Taking frequent baths may reduce the risk for cardiovascular disease, new research suggests.
Japanese researchers studied 30,076 men and women beginning in 1990 and followed them through 2009. The participants completed questionnaires about their general health and their bathing habits at the start of the analysis. Researchers divided them into three groups: people who took baths two or fewer times a week, three to four times a week, or daily. The study is in the journal Heart.
Over 20 years, there were 328 cases of coronary heart disease and 1,769 strokes. After controlling for many other cardiovascular risk factors, they found that compared with people who took baths less than twice a week, those who took baths three to four times had a 25 percent lower risk of coronary heart disease and a 13 percent lower risk of stroke. Daily bathers had a 35 percent lower risk of coronary heart disease and a 23 percent lower risk of stroke.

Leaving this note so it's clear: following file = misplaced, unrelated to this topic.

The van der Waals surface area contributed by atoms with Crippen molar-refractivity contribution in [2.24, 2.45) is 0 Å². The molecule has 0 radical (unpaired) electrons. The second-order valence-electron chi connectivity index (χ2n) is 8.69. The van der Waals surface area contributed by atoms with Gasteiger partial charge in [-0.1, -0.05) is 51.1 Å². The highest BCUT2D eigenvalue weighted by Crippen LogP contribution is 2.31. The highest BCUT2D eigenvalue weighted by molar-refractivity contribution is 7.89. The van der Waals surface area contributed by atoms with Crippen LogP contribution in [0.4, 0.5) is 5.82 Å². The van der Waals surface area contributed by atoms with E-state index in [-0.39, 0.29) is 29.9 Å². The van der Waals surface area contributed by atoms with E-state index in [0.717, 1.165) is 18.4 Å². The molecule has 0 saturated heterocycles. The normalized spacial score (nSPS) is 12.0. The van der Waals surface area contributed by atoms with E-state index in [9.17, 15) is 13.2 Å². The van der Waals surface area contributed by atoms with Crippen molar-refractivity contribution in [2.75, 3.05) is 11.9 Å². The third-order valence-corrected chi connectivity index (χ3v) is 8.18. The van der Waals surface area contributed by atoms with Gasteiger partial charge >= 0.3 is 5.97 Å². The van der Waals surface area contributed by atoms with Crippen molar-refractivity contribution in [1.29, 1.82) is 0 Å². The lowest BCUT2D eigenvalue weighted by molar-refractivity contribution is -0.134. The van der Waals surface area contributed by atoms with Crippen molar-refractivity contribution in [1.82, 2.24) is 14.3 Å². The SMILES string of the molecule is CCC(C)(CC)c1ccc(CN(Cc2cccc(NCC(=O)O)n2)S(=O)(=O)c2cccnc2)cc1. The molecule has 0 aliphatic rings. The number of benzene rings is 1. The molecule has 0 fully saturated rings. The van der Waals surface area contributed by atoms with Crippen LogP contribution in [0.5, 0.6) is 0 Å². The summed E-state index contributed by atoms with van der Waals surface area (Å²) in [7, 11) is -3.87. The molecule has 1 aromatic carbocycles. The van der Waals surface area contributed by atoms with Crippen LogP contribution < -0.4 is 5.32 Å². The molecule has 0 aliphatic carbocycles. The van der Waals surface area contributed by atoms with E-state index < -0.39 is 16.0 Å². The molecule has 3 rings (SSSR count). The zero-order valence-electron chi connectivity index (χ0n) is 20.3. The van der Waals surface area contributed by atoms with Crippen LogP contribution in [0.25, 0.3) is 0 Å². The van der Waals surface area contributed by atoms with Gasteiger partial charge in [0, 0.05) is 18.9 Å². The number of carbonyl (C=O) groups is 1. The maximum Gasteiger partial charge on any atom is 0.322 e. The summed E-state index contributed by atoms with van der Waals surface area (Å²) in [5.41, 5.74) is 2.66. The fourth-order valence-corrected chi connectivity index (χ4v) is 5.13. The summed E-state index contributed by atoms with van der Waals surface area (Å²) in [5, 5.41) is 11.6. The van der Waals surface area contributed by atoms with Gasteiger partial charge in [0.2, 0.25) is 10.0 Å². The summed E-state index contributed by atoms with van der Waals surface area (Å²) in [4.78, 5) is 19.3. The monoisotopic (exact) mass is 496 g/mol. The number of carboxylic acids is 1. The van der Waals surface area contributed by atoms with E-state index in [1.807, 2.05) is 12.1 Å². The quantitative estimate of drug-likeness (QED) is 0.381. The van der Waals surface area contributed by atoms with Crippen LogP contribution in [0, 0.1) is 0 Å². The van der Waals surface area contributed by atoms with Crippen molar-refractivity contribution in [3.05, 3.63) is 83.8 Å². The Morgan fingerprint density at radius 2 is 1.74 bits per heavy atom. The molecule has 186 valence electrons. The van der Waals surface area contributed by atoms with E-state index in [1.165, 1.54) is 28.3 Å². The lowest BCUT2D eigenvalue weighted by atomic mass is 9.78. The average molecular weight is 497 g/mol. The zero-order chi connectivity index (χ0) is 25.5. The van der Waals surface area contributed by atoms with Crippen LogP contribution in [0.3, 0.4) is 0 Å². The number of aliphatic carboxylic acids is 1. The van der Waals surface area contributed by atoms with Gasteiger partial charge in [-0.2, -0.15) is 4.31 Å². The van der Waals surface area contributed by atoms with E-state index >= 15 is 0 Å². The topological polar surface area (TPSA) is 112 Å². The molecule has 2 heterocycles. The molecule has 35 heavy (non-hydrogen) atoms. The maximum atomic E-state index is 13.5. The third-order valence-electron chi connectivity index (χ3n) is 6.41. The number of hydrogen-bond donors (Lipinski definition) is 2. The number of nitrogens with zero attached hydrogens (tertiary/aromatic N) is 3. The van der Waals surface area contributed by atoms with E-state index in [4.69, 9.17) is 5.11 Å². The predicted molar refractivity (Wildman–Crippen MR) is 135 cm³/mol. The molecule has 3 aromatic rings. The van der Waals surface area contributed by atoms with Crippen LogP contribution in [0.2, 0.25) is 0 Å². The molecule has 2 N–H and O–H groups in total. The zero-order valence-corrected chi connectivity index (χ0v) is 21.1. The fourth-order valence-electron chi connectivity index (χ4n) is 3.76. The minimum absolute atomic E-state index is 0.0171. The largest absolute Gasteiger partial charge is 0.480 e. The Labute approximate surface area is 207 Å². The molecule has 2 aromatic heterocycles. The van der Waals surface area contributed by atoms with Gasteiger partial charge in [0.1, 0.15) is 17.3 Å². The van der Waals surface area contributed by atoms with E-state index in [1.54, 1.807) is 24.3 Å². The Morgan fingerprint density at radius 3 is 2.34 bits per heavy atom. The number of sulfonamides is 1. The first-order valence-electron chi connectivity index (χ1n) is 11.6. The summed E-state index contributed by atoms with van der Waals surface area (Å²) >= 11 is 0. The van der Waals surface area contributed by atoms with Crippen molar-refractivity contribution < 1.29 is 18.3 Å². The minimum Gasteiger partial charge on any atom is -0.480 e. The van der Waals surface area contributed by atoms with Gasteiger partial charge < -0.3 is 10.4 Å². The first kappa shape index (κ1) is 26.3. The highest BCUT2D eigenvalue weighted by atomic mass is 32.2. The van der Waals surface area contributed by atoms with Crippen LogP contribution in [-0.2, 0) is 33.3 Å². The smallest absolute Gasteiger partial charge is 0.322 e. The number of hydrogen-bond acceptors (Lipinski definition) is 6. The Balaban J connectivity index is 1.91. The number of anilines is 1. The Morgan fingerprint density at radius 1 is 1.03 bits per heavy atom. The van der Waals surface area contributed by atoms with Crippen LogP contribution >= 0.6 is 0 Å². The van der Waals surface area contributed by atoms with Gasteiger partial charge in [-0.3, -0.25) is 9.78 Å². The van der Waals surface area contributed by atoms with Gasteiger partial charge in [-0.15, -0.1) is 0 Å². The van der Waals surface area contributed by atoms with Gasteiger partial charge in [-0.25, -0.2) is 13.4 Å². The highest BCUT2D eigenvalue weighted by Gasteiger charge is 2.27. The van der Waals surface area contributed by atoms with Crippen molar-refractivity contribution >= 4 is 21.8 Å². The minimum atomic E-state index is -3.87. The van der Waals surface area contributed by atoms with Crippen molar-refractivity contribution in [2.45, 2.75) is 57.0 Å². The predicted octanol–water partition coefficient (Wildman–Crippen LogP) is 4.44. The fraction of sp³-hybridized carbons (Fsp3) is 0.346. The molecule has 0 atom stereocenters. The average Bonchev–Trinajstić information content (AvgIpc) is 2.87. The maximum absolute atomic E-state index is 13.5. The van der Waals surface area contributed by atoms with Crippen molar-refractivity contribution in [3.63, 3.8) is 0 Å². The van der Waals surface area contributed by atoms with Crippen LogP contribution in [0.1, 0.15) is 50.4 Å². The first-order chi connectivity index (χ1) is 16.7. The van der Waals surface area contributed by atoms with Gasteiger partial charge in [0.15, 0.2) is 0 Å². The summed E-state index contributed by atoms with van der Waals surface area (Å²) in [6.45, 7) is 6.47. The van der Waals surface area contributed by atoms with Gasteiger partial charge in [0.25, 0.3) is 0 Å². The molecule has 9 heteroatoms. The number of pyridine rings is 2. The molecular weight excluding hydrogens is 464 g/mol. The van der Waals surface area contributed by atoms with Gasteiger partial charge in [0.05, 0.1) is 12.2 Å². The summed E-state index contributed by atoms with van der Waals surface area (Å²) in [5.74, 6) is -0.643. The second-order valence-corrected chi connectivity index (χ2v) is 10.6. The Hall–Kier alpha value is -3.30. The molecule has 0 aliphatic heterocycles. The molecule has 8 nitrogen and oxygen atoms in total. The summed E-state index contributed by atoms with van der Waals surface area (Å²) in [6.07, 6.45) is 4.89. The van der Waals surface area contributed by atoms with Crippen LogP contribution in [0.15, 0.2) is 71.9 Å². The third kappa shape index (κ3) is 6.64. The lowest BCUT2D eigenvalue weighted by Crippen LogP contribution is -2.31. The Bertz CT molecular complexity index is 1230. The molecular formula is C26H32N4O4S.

Participants were asked to describe their baths as lukewarm, warm or hot. The temperature of the water made no difference.
The reasons for the effect are unclear, but the researchers suggest that warm baths lower blood pressure and improve blood vessel function.
A co-author, Dr. Hiroyasu Iso, a professor of public health at Osaka University, said that the findings might not apply to other populations. Still, he said, “Americans who habitually bathe in a tub, or are willing to do so, may have an additional cardiovascular health benefit.”